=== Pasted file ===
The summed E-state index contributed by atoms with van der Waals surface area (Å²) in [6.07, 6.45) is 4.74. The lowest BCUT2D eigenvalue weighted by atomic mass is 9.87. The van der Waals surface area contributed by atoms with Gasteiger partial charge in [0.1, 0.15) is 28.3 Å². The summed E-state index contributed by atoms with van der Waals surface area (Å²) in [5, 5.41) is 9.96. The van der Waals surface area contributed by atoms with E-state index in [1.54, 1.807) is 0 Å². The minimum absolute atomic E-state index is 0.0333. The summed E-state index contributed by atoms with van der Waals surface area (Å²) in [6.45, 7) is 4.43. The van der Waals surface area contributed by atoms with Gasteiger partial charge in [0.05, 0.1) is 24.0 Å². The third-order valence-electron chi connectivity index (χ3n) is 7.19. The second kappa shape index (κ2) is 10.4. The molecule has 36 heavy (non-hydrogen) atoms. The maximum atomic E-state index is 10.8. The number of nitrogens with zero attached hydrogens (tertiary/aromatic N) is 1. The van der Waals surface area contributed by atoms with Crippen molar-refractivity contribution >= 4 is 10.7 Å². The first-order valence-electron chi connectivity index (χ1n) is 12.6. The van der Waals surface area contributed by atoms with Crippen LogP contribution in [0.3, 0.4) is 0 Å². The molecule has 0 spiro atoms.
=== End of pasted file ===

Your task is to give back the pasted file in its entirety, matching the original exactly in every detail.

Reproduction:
The summed E-state index contributed by atoms with van der Waals surface area (Å²) in [6.07, 6.45) is 4.74. The lowest BCUT2D eigenvalue weighted by atomic mass is 9.87. The van der Waals surface area contributed by atoms with Gasteiger partial charge in [0.1, 0.15) is 28.3 Å². The summed E-state index contributed by atoms with van der Waals surface area (Å²) in [5, 5.41) is 9.96. The van der Waals surface area contributed by atoms with E-state index in [1.54, 1.807) is 0 Å². The minimum absolute atomic E-state index is 0.0333. The summed E-state index contributed by atoms with van der Waals surface area (Å²) in [6.45, 7) is 4.43. The van der Waals surface area contributed by atoms with Gasteiger partial charge in [0.05, 0.1) is 24.0 Å². The third-order valence-electron chi connectivity index (χ3n) is 7.19. The second kappa shape index (κ2) is 10.4. The molecule has 36 heavy (non-hydrogen) atoms. The maximum atomic E-state index is 10.8. The number of nitrogens with zero attached hydrogens (tertiary/aromatic N) is 1. The van der Waals surface area contributed by atoms with Crippen molar-refractivity contribution >= 4 is 10.7 Å². The first-order valence-electron chi connectivity index (χ1n) is 12.6. The van der Waals surface area contributed by atoms with Crippen LogP contribution in [0.3, 0.4) is 0 Å². The molecule has 0 spiro atoms.